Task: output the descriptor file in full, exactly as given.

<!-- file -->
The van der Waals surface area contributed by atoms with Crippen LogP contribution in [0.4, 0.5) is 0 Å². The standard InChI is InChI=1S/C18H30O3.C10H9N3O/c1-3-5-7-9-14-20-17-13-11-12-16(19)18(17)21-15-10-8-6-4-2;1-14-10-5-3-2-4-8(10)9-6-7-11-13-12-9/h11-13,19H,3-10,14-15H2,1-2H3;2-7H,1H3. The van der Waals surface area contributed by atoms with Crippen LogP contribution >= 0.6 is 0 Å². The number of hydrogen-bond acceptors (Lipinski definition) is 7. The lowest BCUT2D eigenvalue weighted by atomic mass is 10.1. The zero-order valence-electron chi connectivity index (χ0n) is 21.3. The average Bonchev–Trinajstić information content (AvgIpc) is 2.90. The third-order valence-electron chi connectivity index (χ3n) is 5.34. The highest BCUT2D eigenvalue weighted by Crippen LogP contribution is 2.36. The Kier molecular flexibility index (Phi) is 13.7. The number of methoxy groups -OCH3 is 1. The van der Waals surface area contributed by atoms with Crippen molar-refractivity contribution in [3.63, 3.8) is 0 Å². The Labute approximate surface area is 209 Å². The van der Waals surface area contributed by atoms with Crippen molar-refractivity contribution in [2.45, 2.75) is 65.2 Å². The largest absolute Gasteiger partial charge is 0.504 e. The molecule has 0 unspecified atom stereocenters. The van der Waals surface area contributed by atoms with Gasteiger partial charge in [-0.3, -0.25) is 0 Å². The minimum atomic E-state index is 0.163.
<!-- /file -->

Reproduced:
The van der Waals surface area contributed by atoms with Crippen LogP contribution in [0.4, 0.5) is 0 Å². The standard InChI is InChI=1S/C18H30O3.C10H9N3O/c1-3-5-7-9-14-20-17-13-11-12-16(19)18(17)21-15-10-8-6-4-2;1-14-10-5-3-2-4-8(10)9-6-7-11-13-12-9/h11-13,19H,3-10,14-15H2,1-2H3;2-7H,1H3. The van der Waals surface area contributed by atoms with Crippen LogP contribution >= 0.6 is 0 Å². The number of hydrogen-bond acceptors (Lipinski definition) is 7. The lowest BCUT2D eigenvalue weighted by atomic mass is 10.1. The zero-order valence-electron chi connectivity index (χ0n) is 21.3. The average Bonchev–Trinajstić information content (AvgIpc) is 2.90. The third-order valence-electron chi connectivity index (χ3n) is 5.34. The highest BCUT2D eigenvalue weighted by Crippen LogP contribution is 2.36. The Kier molecular flexibility index (Phi) is 13.7. The number of methoxy groups -OCH3 is 1. The van der Waals surface area contributed by atoms with Crippen molar-refractivity contribution in [3.63, 3.8) is 0 Å². The Labute approximate surface area is 209 Å². The van der Waals surface area contributed by atoms with Crippen molar-refractivity contribution in [2.45, 2.75) is 65.2 Å². The largest absolute Gasteiger partial charge is 0.504 e. The molecule has 0 unspecified atom stereocenters. The van der Waals surface area contributed by atoms with Gasteiger partial charge in [-0.3, -0.25) is 0 Å². The minimum atomic E-state index is 0.163.